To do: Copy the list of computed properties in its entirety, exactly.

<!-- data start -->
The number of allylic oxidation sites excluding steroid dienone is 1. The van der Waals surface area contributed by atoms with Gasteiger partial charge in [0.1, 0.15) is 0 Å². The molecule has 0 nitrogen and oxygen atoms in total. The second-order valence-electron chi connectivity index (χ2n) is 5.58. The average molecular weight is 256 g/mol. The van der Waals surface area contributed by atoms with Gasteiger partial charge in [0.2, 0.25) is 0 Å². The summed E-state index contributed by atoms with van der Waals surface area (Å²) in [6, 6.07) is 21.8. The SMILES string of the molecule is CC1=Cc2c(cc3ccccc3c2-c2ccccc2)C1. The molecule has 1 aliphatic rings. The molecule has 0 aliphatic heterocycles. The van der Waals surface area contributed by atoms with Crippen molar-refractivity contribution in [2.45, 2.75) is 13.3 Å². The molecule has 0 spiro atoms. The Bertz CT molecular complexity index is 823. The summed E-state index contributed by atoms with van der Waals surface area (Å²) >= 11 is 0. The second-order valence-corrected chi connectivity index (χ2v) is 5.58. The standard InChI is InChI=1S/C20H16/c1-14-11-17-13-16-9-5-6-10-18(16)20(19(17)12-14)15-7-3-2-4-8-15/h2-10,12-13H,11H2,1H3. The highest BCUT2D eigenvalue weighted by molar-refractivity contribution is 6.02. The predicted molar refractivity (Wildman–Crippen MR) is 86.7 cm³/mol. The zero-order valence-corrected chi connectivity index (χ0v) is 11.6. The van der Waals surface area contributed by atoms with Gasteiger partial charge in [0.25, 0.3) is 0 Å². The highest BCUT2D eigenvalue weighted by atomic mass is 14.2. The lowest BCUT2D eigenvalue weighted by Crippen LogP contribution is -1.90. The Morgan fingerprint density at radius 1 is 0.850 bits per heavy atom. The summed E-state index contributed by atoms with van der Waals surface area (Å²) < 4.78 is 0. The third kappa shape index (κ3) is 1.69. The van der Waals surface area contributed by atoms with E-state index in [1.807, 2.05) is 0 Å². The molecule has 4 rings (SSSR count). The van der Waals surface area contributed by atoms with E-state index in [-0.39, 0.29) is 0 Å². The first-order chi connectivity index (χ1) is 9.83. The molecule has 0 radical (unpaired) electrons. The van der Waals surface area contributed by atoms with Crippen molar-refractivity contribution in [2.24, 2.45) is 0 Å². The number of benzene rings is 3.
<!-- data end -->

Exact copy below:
The number of allylic oxidation sites excluding steroid dienone is 1. The van der Waals surface area contributed by atoms with Gasteiger partial charge in [0.1, 0.15) is 0 Å². The molecule has 0 nitrogen and oxygen atoms in total. The second-order valence-electron chi connectivity index (χ2n) is 5.58. The average molecular weight is 256 g/mol. The van der Waals surface area contributed by atoms with Gasteiger partial charge in [0.2, 0.25) is 0 Å². The summed E-state index contributed by atoms with van der Waals surface area (Å²) in [6, 6.07) is 21.8. The SMILES string of the molecule is CC1=Cc2c(cc3ccccc3c2-c2ccccc2)C1. The molecule has 1 aliphatic rings. The molecule has 0 aliphatic heterocycles. The van der Waals surface area contributed by atoms with Crippen molar-refractivity contribution in [2.45, 2.75) is 13.3 Å². The molecule has 0 spiro atoms. The Bertz CT molecular complexity index is 823. The summed E-state index contributed by atoms with van der Waals surface area (Å²) >= 11 is 0. The second-order valence-corrected chi connectivity index (χ2v) is 5.58. The standard InChI is InChI=1S/C20H16/c1-14-11-17-13-16-9-5-6-10-18(16)20(19(17)12-14)15-7-3-2-4-8-15/h2-10,12-13H,11H2,1H3. The highest BCUT2D eigenvalue weighted by molar-refractivity contribution is 6.02. The predicted molar refractivity (Wildman–Crippen MR) is 86.7 cm³/mol. The zero-order valence-corrected chi connectivity index (χ0v) is 11.6. The van der Waals surface area contributed by atoms with Gasteiger partial charge in [0.25, 0.3) is 0 Å². The highest BCUT2D eigenvalue weighted by atomic mass is 14.2. The lowest BCUT2D eigenvalue weighted by Crippen LogP contribution is -1.90. The Morgan fingerprint density at radius 1 is 0.850 bits per heavy atom. The summed E-state index contributed by atoms with van der Waals surface area (Å²) < 4.78 is 0. The third kappa shape index (κ3) is 1.69. The van der Waals surface area contributed by atoms with E-state index in [1.807, 2.05) is 0 Å². The molecule has 4 rings (SSSR count). The van der Waals surface area contributed by atoms with E-state index in [-0.39, 0.29) is 0 Å². The first-order chi connectivity index (χ1) is 9.83. The molecule has 0 radical (unpaired) electrons. The van der Waals surface area contributed by atoms with Crippen molar-refractivity contribution in [2.24, 2.45) is 0 Å². The number of benzene rings is 3.